Maurice de Vlaminck, Sous-bois (Paysage), 1905. Estimate $12/18 Million. Photo: Sotheby's.
NEW YORK, NY.- Two masterpieces by art history’s “Wild Beasts” will appear at auction for the first time in Sotheby’s Evening Sale of Impressionist & Modern Art on 9 May 2016 in New York. Together, André Derain’s Les Voiles rouges (estimate $15/20 million) and Maurice de Vlaminck’s Sous-bois ($12/18 million) embody the explosive Fauvism movement of the early-20th century. The term was coined in 1905, when the critic Louis Vauxcelles derided the colorful canvases of Vlaminck, Matisse and Braque on display at the Salon d'Automne as the work of ‘les fauves’ (wild beasts). These radical artists continued to flood their compositions with bold, expressive color for another two years, creating an aesthetic that would influence artists for decades to come.
Both paintings were acquired in 1954 by art patron and philanthropist Sarah Campbell Blaffer of Houston, Texas, and have remained in her family’s collection since**. Only four major Fauve paintings have sold at auction since 2010, when Sotheby’s set a new benchmark price for the movement: Sotheby’s London sale of Impressionist & Modern Art that June featured a 1905 work by Derain, Arbres à Collioure, which sold for £16.3 million ($24 million), marking auction records for both the artist and for any Fauve painting. The present is the finest Fauve work to come to auction since.
Simon Shaw, Co-Head, Worldwide, Sotheby’s Impressionist & Modern Art Department, said: “Fauvism liberated color and the brushstroke – a seismic shift that changed painting forever. Truly seminal examples are available only rarely, so to offer two in one season is extraordinary. Both pictures are coming to auction for the first time, and enjoy an exquisite provenance from one of the great American collections.”
Vlaminck executed Sous-bois (Paysage) in the summer of 1905, only months before the Salon d'Automne. The canvas resonates with a passion and exuberance that characterizes the early Fauve paintings. Of all of the Fauve painters, Vlaminck was one of the most vocal about the expressive impact of vibrant color. He would frequently use musical and visual qualifiers interchangeably in his descriptions of his art, enabling him to express the powerful, multi-sensual experience he attempted to convey in his paintings.
His fascination with brilliant, vibrant colors is beautifully reflected in Sous-bois, which depicts a scene near Chatou, along the Seine from Paris, where Vlaminck lived at the time. He drew inspiration for his early landscapes from this region, many of them characterized by the redtiled roofs typical of the surrounding villages. It was in Chatou, the birth place of André Derain, where the two artists met by chance in 1900, and subsequently formed a partnership that became the core of the Fauve movement. Vlaminck and Derain shared a studio, and over the following years regularly painted together, often depicting the same views of the local landscape.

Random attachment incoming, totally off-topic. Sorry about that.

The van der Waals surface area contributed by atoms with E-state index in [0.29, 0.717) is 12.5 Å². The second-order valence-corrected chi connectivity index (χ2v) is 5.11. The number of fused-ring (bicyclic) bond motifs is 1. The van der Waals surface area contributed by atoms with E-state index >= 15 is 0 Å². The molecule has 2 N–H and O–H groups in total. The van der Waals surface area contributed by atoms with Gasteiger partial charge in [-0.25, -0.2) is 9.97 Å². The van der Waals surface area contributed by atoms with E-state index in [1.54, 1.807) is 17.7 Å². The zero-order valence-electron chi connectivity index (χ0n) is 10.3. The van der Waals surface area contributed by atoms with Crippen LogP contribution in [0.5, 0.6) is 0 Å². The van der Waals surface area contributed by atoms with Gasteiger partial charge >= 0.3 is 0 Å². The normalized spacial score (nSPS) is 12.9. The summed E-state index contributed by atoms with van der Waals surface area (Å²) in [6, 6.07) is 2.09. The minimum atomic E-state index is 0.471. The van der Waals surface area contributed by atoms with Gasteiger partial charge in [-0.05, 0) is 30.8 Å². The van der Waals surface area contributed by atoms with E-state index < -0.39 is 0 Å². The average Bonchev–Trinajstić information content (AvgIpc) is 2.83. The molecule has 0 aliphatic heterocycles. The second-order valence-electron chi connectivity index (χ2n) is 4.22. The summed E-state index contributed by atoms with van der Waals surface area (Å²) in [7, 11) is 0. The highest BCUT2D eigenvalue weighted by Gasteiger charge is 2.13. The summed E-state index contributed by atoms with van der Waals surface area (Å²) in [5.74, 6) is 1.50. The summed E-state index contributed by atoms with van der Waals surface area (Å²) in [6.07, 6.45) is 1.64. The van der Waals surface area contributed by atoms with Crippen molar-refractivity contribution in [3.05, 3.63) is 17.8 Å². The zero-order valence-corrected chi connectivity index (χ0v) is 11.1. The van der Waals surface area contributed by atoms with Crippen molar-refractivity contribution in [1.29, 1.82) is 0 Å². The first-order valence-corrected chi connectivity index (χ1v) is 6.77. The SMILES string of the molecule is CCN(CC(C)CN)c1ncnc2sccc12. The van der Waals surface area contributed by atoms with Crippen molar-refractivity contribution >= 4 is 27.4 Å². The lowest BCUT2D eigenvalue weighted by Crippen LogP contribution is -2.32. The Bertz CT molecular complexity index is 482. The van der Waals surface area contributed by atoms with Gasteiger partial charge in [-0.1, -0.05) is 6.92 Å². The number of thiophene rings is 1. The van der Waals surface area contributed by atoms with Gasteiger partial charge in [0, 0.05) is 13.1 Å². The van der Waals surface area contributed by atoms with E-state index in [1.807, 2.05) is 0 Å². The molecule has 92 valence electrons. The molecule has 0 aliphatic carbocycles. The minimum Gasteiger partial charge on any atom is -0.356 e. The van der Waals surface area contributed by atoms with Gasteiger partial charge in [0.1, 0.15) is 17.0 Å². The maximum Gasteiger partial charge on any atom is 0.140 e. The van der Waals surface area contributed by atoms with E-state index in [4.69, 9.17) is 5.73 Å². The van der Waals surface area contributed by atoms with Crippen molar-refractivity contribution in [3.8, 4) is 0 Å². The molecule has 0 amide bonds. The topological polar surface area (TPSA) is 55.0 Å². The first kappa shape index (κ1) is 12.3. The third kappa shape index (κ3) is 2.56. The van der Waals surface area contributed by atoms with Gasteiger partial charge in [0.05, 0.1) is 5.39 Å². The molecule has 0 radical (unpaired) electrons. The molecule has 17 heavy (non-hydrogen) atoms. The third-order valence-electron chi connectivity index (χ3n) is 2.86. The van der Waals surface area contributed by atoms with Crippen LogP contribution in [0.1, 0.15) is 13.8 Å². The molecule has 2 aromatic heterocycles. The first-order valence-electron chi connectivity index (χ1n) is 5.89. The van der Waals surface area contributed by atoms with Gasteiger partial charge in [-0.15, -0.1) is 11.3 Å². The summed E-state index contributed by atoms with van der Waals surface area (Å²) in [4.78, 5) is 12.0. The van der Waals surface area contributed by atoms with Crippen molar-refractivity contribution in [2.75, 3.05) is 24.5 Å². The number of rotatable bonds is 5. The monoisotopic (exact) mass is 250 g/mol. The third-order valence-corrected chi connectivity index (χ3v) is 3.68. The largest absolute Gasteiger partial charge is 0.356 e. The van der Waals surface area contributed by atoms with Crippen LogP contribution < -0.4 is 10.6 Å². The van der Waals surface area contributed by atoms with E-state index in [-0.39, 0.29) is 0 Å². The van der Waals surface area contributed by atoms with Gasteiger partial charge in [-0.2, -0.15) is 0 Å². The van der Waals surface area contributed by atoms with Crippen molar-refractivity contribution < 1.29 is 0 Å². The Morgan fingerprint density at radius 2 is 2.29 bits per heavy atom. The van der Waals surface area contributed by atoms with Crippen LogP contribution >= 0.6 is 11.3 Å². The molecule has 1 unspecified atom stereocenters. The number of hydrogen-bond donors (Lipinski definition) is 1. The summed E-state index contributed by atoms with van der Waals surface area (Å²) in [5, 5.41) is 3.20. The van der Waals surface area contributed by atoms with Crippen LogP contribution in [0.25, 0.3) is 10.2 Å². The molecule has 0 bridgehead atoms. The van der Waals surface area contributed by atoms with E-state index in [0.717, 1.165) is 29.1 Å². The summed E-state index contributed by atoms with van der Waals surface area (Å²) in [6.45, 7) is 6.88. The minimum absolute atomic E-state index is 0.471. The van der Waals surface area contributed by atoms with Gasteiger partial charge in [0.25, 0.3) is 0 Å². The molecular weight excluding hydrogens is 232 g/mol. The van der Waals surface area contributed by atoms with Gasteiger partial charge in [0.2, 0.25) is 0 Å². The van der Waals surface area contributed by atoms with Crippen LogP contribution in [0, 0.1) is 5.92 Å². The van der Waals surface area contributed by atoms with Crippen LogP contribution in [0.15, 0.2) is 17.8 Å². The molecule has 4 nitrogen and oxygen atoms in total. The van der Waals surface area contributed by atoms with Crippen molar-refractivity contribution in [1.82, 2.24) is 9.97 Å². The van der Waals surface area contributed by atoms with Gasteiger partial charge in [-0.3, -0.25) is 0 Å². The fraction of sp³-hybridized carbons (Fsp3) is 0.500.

André Derain, Les Voiles rouges, 1906. Estimate $15/20 Million. Photo: Sotheby's.
André Derain painted Les Voiles rouges in 1906, during the height of the Fauve movement. Derain was a mere 25 at the time, and was encouraged to make the journey from Paris to London by his dealer, Ambroise Vollard. Roughly 30 canvases were painted during Derain’s stay in London. Most of these compositions depicted recognizable sights such as the Palace of Westminster, St. Paul’s Cathedral, Charing Cross and the Tower Bridges; the present work, however, shows a wide section of the River Thames at Greenwich, featuring a traditional Thames sailing barge painted in a highly-keyed color palette.
**Sarah (Sadie) Campbell Blaffer was the daughter of William Thomas Campbell, the founder of the Texas Company (later known as Texaco), and Sarah Campbell (née Turnbull). Sarah’s lifelong love for supporting the arts began at the Louvre during her honeymoon with her husband Robert E. Lee Blaffer (the founder of the Humble Oil & Refining Co., now Exxon Mobil). Together, the Blaffers amassed a comprehensive collection of works ranging from Old Master paintings to Impressionist and Modern works. Mrs. Blaffer was an early benefactor of the Museum of Fine Arts, Houston where she later donated a large portion of her collection.